If you are familiar with Lyme disease in dogs, then you are aware of its ramifications, which are an ugly, horrible thing. The nature of the disease does not differ from dog to human. It is relentless in its pursuits. Thus it is imperative that you as a dog owner understand the symptoms a canine shows once afflicted. The sooner it’s caught, the better chance the dog has of beating it.
Lyme disease is a tick-borne bacterial (Borrelia burgdorferi) illness that tends to, once it has entered the bloodstream, localize in a canine’s joints. However, once it’s in, the bacteria can also travel the length of their bodies and shoehorn themselves into certain organs or specific areas.
Being that dogs have a propensity to tumble around in the outdoors, they are more at risk for contacting ticks, which are the sole carriers of this disease.
Lyme Disease Symptoms in Dogs
Sadly, most dogs show no symptoms at all for Lyme disease. A recent study shows that, of all canines which tested positive for the illness, only 10% of them will show symptoms. In which case, if untreated, the disease can spread and further affect organs and the nervous system.
Lameness in the Leg(s)
Being that Lyme disease tends to localize in joints, lameness in your canine’s legs can ensue. While it may seem like nothing more than simple arthritis, it is important to understand the nature of how it affects the joints. First, it tends to move from joint to joint. Then, it causes inflammation in dogs. This means one day your dog can experience lameness in his front leg, one of which is clearly swollen, but next week it will have passed to his hind legs.
Typically, the swelling causes heat, which can be followed by fever in dogs. They hurt to the touch. If you try and evaluate the joint and your canine yelps in pain, or does not allow you to touch them at all, then this could be a sign.
Furthermore, there are specific lymph nodes in the legs that are often inflamed due to Lyme disease. By tracing the muscle, if you can feel them, then this is cause for concern (particularly if it is isolated to that specific leg—the one in pain).
Lastly, the entire gait of your dog can change. They may have difficulty walking, stiffness in their back, or a complete reluctance to move altogether. Of course, age is a major component here. If your dog is in his elder years, this could easily be natural. If your dog is younger, however, it is much more concerning.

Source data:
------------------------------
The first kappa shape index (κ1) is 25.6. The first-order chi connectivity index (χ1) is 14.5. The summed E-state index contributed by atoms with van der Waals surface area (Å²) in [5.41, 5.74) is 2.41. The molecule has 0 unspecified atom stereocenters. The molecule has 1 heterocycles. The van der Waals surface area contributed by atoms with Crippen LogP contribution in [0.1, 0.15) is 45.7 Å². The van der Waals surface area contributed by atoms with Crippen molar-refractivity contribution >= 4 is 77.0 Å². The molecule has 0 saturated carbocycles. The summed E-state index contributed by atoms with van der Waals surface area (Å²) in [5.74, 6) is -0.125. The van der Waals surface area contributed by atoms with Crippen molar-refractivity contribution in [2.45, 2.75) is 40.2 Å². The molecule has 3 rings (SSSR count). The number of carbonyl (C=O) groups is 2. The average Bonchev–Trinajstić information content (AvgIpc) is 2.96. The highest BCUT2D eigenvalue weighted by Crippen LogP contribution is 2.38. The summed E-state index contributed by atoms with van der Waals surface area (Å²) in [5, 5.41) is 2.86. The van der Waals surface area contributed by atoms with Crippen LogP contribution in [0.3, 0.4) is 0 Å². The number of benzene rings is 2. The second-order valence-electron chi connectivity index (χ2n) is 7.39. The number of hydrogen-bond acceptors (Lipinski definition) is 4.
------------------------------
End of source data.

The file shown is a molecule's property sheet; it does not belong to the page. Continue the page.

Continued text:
Outside of an abnormal gait and lameness in the leg(s), it is fever that is the second most common symptom associated with Lyme disease in dogs. Their eyes can redden, body temperature can increase, they might have a warm, dryer nose, and a complete loss of energy and they may shiver constantly. Rarer signs of fever include coughing and vomiting in dogs. If this fever continues over an extended period of time—often paired with lameness in the legs—then it is cause for concern.
Depression or Fatigue
A dog with Lyme disease is often depressed. Their aura and mood changes, filled with a solemn, forlorn, and introverted presence. What begets depression in dogs? Fatigue. All at once your dog might seem extremely tired and unenthusiastic, which can easily be signs of Lyme disease. An important thing to note is that many of these symptoms are particularly alarming if they accompany the joint problems previously mentioned.
While depression and fatigue are alarming in any sense, in isolated incidents they are less likely to be symptoms of Lyme disease.
The Bull’s Eye Rash
At the location of the tick bite, some dogs will develop a bull’s eye type rash which, in most cases, cannot be ignored. While most canines do not develop such a rash, when one is present, it is typically a sign of Lyme disease and, fortunately, means you caught it early and can now begin treatment.
Test your Dog
The nature of Lyme disease is that its symptoms can be dismal, ignorable, and confused for other ailments. At times, Lyme disease is only addressed once other conditions have been ruled out. But there are ways to diagnose your canine. Two different blood tests are used for this assessment and both are accurate.
If for whatever reason you think your dog might be experiencing Lyme disease symptoms, then have them evaluated by a veterinarian. The earlier you catch it, the easier it will be to treat. But do not hesitate or put the appointment off, as if it’s left untreated, organ failure can occur.